A well-known concept, both in practice and in literature is the logistics market. This market is a place where shippers’ demand for logistics services meets Logistics Service Providers’ (LSPs’) supply of such services. Although this market has been given much attention in previous research, focus has been on shippers, while the LSP perspective has to a large extent been neglected. Several logistics related trends indicate that there is an increasing need for strong relationships between LSPs and supply chains, and one such trend is the “greening” of companies and supply chains. Although it is widely recognised that transports and logistics are a major cause of greenhouse gas emissions, environmental logistics literature has only focused on the interaction between LSPs and their customers to a very limited extent. This is despite the fact that LSPs could include so-called green categories in their offerings, just as shippers could include green categories in their demands and that this interaction could in turn contribute to a decrease of greenhouse gas emissions.
The purpose of this thesis is to describe the extent to which green categories are taken into account in the logistics market and suggest explanations. This includes identifying those green categories that are relevant for the logistics market, as well as a description of matches and mismatches with regard to these green categories. The matches and mismatches are studied from both a general market perspective and a relationship perspective. Initial explanations for the matches and mismatches in the relationship perspective contribute to the final part of the purpose.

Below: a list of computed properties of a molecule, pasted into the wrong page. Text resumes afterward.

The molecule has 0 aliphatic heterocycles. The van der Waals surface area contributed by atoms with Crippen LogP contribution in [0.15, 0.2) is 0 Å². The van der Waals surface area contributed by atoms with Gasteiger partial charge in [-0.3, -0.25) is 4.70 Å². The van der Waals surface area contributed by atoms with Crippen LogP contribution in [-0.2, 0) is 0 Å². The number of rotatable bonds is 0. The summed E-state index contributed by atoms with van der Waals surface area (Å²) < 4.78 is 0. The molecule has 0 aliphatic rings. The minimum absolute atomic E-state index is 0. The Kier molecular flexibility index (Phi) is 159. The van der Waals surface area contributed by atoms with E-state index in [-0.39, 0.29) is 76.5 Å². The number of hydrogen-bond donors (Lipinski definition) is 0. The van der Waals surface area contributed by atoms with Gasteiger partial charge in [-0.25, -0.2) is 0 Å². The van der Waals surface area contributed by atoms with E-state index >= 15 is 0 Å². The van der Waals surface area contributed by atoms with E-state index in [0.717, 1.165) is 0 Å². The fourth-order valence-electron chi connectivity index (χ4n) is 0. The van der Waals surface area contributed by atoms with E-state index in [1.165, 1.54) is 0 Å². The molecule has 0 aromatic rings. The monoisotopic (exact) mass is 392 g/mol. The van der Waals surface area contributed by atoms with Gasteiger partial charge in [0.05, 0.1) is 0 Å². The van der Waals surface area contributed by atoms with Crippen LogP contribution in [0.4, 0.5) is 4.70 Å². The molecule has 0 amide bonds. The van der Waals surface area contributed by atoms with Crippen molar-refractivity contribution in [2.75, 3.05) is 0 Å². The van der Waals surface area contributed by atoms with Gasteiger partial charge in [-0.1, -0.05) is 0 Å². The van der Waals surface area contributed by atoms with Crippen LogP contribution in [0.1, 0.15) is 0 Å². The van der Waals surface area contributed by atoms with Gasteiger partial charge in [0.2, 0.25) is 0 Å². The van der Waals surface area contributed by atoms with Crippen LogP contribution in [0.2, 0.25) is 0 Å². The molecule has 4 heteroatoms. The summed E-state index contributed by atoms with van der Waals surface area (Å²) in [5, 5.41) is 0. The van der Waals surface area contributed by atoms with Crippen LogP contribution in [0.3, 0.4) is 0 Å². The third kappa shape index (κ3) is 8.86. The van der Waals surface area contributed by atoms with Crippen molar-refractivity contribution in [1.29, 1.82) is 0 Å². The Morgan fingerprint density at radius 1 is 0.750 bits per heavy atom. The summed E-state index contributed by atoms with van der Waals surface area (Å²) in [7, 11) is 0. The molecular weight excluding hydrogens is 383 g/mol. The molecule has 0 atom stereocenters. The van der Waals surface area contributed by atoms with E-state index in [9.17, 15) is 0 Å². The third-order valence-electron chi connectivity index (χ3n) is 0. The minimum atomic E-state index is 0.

There are two basic theoretical starting-points in this thesis. Firstly, it is recognised that the logistics market is important to the purpose and different ways to view this market are therefore discussed. Secondly, general environmental logistics literature provides a basis for the research into green categories that can be offered or demanded on the logistics market. In the exploratoryresearch conducted for the thesis, the insights from literature are combined with empirical datafrom a survey, a homepage scan and four case studies of buyer-supplier relationships.
One main contribution of this thesis is the large number of green categories that are identified as relevant for LSPs and shippers on the logistics market. These green categories range from environmental management systems, vehicle technologies and CO2 reports, to reviews of sustainability reports, relationship specific green projects and general desires among shippers to decrease CO2 emissions.
A comparison of the supply of and demand for the green categories indicates that from a general market perspective, there appear to be clear mismatches between green supply and green demand. The same comparison made from a relationship perspective also indicates severalmismatches between green supply and green demand, but the buyer-supplier relationships studied show matches between green offerings and green demands to a greater extent than the market perspective does. Interestingly, the LSPs seem to include more in their offerings than the shippers appear to include in their demands for almost all mismatches in both the market perspective and the relationship perspective.
Seven propositions are made to account for the matches and mismatches between green categories in buyer-supplier relationships. Three of these propositions are related to the characteristics of those green categories that are found in the relationships. It is suggested that the tangibility level of green categories influences the occurrence of matches and mismatches in the relationships and the more tangible a green category is, the higher is the likelihood of a match between supply and demand in that relationship. The opposite is also suggested, as well as the idea that the more relationship specific green categories are, the fewer the mismatches that appear in that relationship.
The remaining four propositions relate to the potential connection between the type of relationship between LSPs and shippers and green matches and mismatches in their relationships. It is suggested that the closer a business relationship is, 1) the greater the number of green categories it has 2) the better green categories are communicated 3) the greater the number of matches compared to mismatches of green categories and 4) the higher the level of green category collaboration is.
Linköping: Linköping University Electronic Press , 2011. , 171 p.
2011-05-30, ACAS, A-huset, Campus Valla, Linköpings universitet, 10:15 (Swedish)
Huge-Brodin, Maria, Dr.Björklund, Maria, Dr.